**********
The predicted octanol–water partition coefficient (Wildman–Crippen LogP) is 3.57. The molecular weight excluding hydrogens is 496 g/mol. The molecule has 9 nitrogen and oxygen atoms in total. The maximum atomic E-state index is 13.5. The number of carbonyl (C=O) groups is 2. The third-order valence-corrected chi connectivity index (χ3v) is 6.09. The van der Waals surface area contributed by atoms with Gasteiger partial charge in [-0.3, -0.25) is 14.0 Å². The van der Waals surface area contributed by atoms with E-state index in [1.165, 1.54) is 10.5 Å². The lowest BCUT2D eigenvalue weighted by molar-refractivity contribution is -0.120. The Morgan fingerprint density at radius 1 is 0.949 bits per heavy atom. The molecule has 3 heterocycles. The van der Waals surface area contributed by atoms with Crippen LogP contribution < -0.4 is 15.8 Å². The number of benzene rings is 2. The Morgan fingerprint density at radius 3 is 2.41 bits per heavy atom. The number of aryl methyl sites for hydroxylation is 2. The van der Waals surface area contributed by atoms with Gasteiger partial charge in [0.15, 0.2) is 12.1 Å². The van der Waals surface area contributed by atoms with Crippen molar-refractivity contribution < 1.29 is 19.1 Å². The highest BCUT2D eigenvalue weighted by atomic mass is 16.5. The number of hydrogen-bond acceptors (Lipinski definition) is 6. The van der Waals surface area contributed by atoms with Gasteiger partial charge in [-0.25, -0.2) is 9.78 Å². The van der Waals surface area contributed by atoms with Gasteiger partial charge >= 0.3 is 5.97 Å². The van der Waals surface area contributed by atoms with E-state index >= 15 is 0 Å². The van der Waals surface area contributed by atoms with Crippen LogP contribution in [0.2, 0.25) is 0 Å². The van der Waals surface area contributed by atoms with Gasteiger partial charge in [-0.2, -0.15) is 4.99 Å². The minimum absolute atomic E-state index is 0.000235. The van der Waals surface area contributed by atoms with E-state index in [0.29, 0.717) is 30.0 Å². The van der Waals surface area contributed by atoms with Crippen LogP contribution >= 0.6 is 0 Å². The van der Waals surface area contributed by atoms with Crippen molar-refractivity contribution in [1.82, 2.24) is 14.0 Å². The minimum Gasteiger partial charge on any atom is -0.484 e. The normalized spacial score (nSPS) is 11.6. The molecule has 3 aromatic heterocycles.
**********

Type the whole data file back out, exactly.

The predicted octanol–water partition coefficient (Wildman–Crippen LogP) is 3.57. The molecular weight excluding hydrogens is 496 g/mol. The molecule has 9 nitrogen and oxygen atoms in total. The maximum atomic E-state index is 13.5. The number of carbonyl (C=O) groups is 2. The third-order valence-corrected chi connectivity index (χ3v) is 6.09. The van der Waals surface area contributed by atoms with Gasteiger partial charge in [-0.3, -0.25) is 14.0 Å². The van der Waals surface area contributed by atoms with E-state index in [1.165, 1.54) is 10.5 Å². The lowest BCUT2D eigenvalue weighted by molar-refractivity contribution is -0.120. The Morgan fingerprint density at radius 1 is 0.949 bits per heavy atom. The molecule has 3 heterocycles. The van der Waals surface area contributed by atoms with Crippen LogP contribution < -0.4 is 15.8 Å². The number of benzene rings is 2. The Morgan fingerprint density at radius 3 is 2.41 bits per heavy atom. The number of aryl methyl sites for hydroxylation is 2. The van der Waals surface area contributed by atoms with Gasteiger partial charge in [0.15, 0.2) is 12.1 Å². The van der Waals surface area contributed by atoms with Crippen molar-refractivity contribution < 1.29 is 19.1 Å². The highest BCUT2D eigenvalue weighted by atomic mass is 16.5. The number of hydrogen-bond acceptors (Lipinski definition) is 6. The van der Waals surface area contributed by atoms with Gasteiger partial charge in [-0.25, -0.2) is 9.78 Å². The van der Waals surface area contributed by atoms with Gasteiger partial charge >= 0.3 is 5.97 Å². The van der Waals surface area contributed by atoms with E-state index >= 15 is 0 Å². The van der Waals surface area contributed by atoms with Crippen LogP contribution in [0.2, 0.25) is 0 Å². The van der Waals surface area contributed by atoms with Gasteiger partial charge in [-0.2, -0.15) is 4.99 Å². The minimum absolute atomic E-state index is 0.000235. The van der Waals surface area contributed by atoms with E-state index in [0.29, 0.717) is 30.0 Å². The van der Waals surface area contributed by atoms with Crippen LogP contribution >= 0.6 is 0 Å². The van der Waals surface area contributed by atoms with Crippen molar-refractivity contribution in [1.82, 2.24) is 14.0 Å². The minimum Gasteiger partial charge on any atom is -0.484 e. The normalized spacial score (nSPS) is 11.6. The molecule has 3 aromatic heterocycles.